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Koufax likes what he sees in Puig, Dodgers

GLENDALE, Ariz. — Sandy Koufax wasn't wearing a Dodgers uniform when he walked around the practice fields Monday at the team's spring training camp.

"That's not my job," he said.

Even without the famed No. 32 on his back, players and fans alike knew who he was. At 78, the Hall of Famer is the face of Dodger tradition and represents what Clayton Kershaw, Yasiel Puig and their current Los Angeles teammates hope to achieve.

In his second year as a special adviser to team chairman Mark Walter, Koufax arrived at camp Sunday to work with the pitchers. He will also serve as a consultant throughout the season.

Koufax also is an autograph magnet. He signed for plenty of crowds that lined up along the fences that surround the complex of fields at Camelback Ranch.

Koufax likes what he sees from a Dodgers club that reached the NL championship series last year before losing to the St. Louis Cardinals in six games.

"This is a great team if it stays healthy," he said after signing autographs for fans who lined up along the fences that surround the complex of fields at Camelback Ranch.

Koufax is enthused by the Dodgers' good mix of experience and youth. He was as excited as anyone by what he saw last year in rookie outfielder Yasiel Puig.

"It was crazy," Koufax said. "It was just fun to watch. This was exciting because the team was struggling. He came up and kind of ignited what eventually happened. It looked like in May that they were going to be having a really dismal year. He and a couple of other things turned it around."

Puig's confidence and aggressiveness sometimes led to mistakes in the field and on the base paths.

"He's so physically talented," he said. "Everybody makes the comparison to Bo Jackson. The Cardinals had a guy who played football and baseball, Brian Jordan. These guys are so strong and so fast. Big, strong and fast. A combination you don't always see."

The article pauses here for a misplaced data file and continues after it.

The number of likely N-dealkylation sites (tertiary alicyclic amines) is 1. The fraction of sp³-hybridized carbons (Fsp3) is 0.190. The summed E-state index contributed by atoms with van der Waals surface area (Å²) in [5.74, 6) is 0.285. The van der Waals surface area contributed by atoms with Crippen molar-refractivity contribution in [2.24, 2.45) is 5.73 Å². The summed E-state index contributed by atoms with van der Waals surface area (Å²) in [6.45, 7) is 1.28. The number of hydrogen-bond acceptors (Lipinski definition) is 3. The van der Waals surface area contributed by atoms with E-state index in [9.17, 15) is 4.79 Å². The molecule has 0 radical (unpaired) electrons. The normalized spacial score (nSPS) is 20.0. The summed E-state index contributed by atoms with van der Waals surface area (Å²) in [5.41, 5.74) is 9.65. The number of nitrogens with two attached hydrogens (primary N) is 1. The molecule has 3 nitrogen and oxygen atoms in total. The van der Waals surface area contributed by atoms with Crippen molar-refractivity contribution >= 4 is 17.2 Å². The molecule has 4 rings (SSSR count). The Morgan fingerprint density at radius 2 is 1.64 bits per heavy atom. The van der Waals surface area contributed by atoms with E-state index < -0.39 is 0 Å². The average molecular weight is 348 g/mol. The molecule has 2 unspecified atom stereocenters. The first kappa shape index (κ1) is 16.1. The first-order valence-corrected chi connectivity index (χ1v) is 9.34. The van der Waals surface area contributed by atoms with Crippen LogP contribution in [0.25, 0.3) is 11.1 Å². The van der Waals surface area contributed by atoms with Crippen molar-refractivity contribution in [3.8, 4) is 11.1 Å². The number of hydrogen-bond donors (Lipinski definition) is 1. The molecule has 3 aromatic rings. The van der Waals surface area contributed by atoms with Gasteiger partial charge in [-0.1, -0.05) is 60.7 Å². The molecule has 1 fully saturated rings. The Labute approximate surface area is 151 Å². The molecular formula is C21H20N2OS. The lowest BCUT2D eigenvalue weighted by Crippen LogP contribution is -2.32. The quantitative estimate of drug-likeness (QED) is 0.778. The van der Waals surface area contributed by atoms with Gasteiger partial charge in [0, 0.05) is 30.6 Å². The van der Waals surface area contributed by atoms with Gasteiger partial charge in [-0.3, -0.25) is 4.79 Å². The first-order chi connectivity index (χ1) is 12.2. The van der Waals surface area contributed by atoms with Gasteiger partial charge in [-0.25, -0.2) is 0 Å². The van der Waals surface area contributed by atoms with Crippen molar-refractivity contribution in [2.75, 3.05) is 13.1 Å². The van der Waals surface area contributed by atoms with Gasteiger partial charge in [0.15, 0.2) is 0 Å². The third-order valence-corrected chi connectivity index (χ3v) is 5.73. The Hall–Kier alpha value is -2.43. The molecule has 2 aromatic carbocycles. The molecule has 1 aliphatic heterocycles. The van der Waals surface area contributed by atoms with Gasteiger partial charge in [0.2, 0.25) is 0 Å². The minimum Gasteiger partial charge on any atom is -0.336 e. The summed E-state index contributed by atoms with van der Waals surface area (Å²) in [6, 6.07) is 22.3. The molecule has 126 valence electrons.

"If the showmanship doesn't involve a bad decision, it's fine. People love it. You have a great arm, you want to show it off. But I'd like to see him throw it to the right place all the time," Koufax said.

The 23-year-old Cuban hit .319 with 19 home runs and 42 RBIs in 104 games.

"He's young. The biggest thing is he's not played against competition as good as he is. So you're always able to have your physical ability make up for whatever else you do. He's learning. I'm sure it's going to happen. He has too much talent," Koufax said.

Dodger left-hander Clayton Kershaw, a two-time Cy Young Award winner, has been compared to Koufax. But Koufax, a three-time Cy Young Award winner, is uncomfortable with that link between the left-handed aces.

Koufax introduced Kershaw in January at a dinner in New York where the Dodgers' young star accepted the 2013 Cy Young, his second in three years.

"When I was introduced, they said I was going to introduce my protege," Koufax said. "So I wanted to start off by saying he's not my protege. He's his own man."

Koufax foresees Kershaw as an even better pitcher in the coming years. Kershaw turns 26 on March 19.

Dodgers manager Don Mattingly said he will monitor Kershaw's workload this season in an attempt to get him some rest whenever possible. In 2013, Kershaw threw a career-high 259 innings.

"At 25, you don't have to adjust," Koufax said. "Talk to me when he's 35. He just has to keep doing what he's done. Every year, he's gotten better. So if he keeps getting better, the sky is the limit. He's a great pitcher. He's special."

Koufax also is hopeful that Josh Beckett can come back from midseason surgery. Beckett, who is trying to regain the fifth spot in the starting rotation, had rib and muscle tissue removed last July to alleviate pressure on a nerve that was causing numbness in his right hand.

"I thought Josh was going to have a great year last year," he said. "I think he really wants to have great year this season. If he's healthy, I don't see a reason why he can't."